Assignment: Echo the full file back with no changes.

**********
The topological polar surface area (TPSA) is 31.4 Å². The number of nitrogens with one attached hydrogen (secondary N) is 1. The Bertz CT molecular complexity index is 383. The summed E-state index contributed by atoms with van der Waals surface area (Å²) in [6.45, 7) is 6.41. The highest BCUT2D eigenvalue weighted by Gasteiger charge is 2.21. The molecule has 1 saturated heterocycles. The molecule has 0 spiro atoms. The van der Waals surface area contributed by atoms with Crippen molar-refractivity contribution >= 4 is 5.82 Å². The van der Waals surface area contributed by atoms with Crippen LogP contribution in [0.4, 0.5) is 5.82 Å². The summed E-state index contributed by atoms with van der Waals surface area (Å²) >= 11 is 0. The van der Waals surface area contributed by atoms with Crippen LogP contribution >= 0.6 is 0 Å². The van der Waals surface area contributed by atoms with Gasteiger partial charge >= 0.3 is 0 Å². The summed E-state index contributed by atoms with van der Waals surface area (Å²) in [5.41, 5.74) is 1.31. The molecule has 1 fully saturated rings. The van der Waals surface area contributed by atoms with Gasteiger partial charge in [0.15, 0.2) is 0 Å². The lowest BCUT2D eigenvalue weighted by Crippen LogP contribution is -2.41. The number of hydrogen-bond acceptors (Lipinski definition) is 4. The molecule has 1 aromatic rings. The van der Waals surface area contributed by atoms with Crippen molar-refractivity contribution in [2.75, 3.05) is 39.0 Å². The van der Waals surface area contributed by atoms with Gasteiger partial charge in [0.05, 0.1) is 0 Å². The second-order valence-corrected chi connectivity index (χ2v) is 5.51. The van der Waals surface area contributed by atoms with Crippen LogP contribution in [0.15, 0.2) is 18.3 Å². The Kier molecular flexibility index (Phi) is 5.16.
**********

The topological polar surface area (TPSA) is 31.4 Å². The number of nitrogens with one attached hydrogen (secondary N) is 1. The Bertz CT molecular complexity index is 383. The summed E-state index contributed by atoms with van der Waals surface area (Å²) in [6.45, 7) is 6.41. The highest BCUT2D eigenvalue weighted by Gasteiger charge is 2.21. The molecule has 1 saturated heterocycles. The molecule has 0 spiro atoms. The van der Waals surface area contributed by atoms with Crippen molar-refractivity contribution >= 4 is 5.82 Å². The van der Waals surface area contributed by atoms with Crippen LogP contribution in [0.4, 0.5) is 5.82 Å². The summed E-state index contributed by atoms with van der Waals surface area (Å²) >= 11 is 0. The van der Waals surface area contributed by atoms with Crippen LogP contribution >= 0.6 is 0 Å². The van der Waals surface area contributed by atoms with Gasteiger partial charge >= 0.3 is 0 Å². The summed E-state index contributed by atoms with van der Waals surface area (Å²) in [5.41, 5.74) is 1.31. The molecule has 1 fully saturated rings. The van der Waals surface area contributed by atoms with Gasteiger partial charge in [0.15, 0.2) is 0 Å². The lowest BCUT2D eigenvalue weighted by Crippen LogP contribution is -2.41. The number of hydrogen-bond acceptors (Lipinski definition) is 4. The molecule has 1 aromatic rings. The van der Waals surface area contributed by atoms with Crippen molar-refractivity contribution in [2.75, 3.05) is 39.0 Å². The van der Waals surface area contributed by atoms with Gasteiger partial charge in [0.05, 0.1) is 0 Å². The second-order valence-corrected chi connectivity index (χ2v) is 5.51. The van der Waals surface area contributed by atoms with Crippen LogP contribution in [0.15, 0.2) is 18.3 Å². The Kier molecular flexibility index (Phi) is 5.16.